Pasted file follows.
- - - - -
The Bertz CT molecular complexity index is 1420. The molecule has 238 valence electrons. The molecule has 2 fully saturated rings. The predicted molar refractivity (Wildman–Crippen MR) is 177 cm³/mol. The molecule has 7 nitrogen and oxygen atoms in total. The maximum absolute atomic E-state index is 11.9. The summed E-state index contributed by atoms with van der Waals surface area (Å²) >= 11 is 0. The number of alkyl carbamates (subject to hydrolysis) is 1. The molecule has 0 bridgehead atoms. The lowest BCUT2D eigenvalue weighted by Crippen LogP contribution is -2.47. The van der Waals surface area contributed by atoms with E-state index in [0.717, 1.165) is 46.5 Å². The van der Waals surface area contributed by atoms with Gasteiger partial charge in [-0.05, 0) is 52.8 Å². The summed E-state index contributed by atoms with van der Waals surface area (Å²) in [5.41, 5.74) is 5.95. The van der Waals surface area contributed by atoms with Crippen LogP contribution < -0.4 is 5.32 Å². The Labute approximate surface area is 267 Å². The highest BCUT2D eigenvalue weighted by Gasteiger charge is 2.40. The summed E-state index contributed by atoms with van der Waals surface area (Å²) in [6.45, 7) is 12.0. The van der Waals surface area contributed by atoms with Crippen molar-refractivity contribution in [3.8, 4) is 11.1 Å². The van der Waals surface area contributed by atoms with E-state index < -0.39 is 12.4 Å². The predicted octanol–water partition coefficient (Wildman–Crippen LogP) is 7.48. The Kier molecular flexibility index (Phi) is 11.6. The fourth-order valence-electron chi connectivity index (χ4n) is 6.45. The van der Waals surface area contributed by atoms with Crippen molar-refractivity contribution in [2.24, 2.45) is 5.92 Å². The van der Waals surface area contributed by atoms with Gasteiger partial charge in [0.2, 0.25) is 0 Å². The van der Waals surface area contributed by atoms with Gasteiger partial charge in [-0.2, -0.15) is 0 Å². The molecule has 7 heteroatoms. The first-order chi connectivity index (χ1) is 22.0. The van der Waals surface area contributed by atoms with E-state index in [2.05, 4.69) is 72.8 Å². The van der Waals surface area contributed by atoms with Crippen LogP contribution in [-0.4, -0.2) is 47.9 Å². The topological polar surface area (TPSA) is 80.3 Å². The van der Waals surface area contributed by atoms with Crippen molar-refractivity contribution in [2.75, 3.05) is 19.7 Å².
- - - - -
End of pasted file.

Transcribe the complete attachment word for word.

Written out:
The Bertz CT molecular complexity index is 1420. The molecule has 238 valence electrons. The molecule has 2 fully saturated rings. The predicted molar refractivity (Wildman–Crippen MR) is 177 cm³/mol. The molecule has 7 nitrogen and oxygen atoms in total. The maximum absolute atomic E-state index is 11.9. The summed E-state index contributed by atoms with van der Waals surface area (Å²) >= 11 is 0. The number of alkyl carbamates (subject to hydrolysis) is 1. The molecule has 0 bridgehead atoms. The lowest BCUT2D eigenvalue weighted by Crippen LogP contribution is -2.47. The van der Waals surface area contributed by atoms with E-state index in [0.717, 1.165) is 46.5 Å². The van der Waals surface area contributed by atoms with Gasteiger partial charge in [-0.05, 0) is 52.8 Å². The summed E-state index contributed by atoms with van der Waals surface area (Å²) in [5.41, 5.74) is 5.95. The van der Waals surface area contributed by atoms with Crippen LogP contribution < -0.4 is 5.32 Å². The Labute approximate surface area is 267 Å². The highest BCUT2D eigenvalue weighted by Gasteiger charge is 2.40. The summed E-state index contributed by atoms with van der Waals surface area (Å²) in [6.45, 7) is 12.0. The van der Waals surface area contributed by atoms with Crippen molar-refractivity contribution in [3.8, 4) is 11.1 Å². The van der Waals surface area contributed by atoms with E-state index < -0.39 is 12.4 Å². The predicted octanol–water partition coefficient (Wildman–Crippen LogP) is 7.48. The Kier molecular flexibility index (Phi) is 11.6. The fourth-order valence-electron chi connectivity index (χ4n) is 6.45. The van der Waals surface area contributed by atoms with Crippen molar-refractivity contribution in [2.24, 2.45) is 5.92 Å². The van der Waals surface area contributed by atoms with Gasteiger partial charge in [0.2, 0.25) is 0 Å². The van der Waals surface area contributed by atoms with Gasteiger partial charge in [-0.2, -0.15) is 0 Å². The molecule has 7 heteroatoms. The first-order chi connectivity index (χ1) is 22.0. The van der Waals surface area contributed by atoms with E-state index in [2.05, 4.69) is 72.8 Å². The van der Waals surface area contributed by atoms with Crippen LogP contribution in [-0.4, -0.2) is 47.9 Å². The topological polar surface area (TPSA) is 80.3 Å². The van der Waals surface area contributed by atoms with Crippen molar-refractivity contribution in [2.75, 3.05) is 19.7 Å².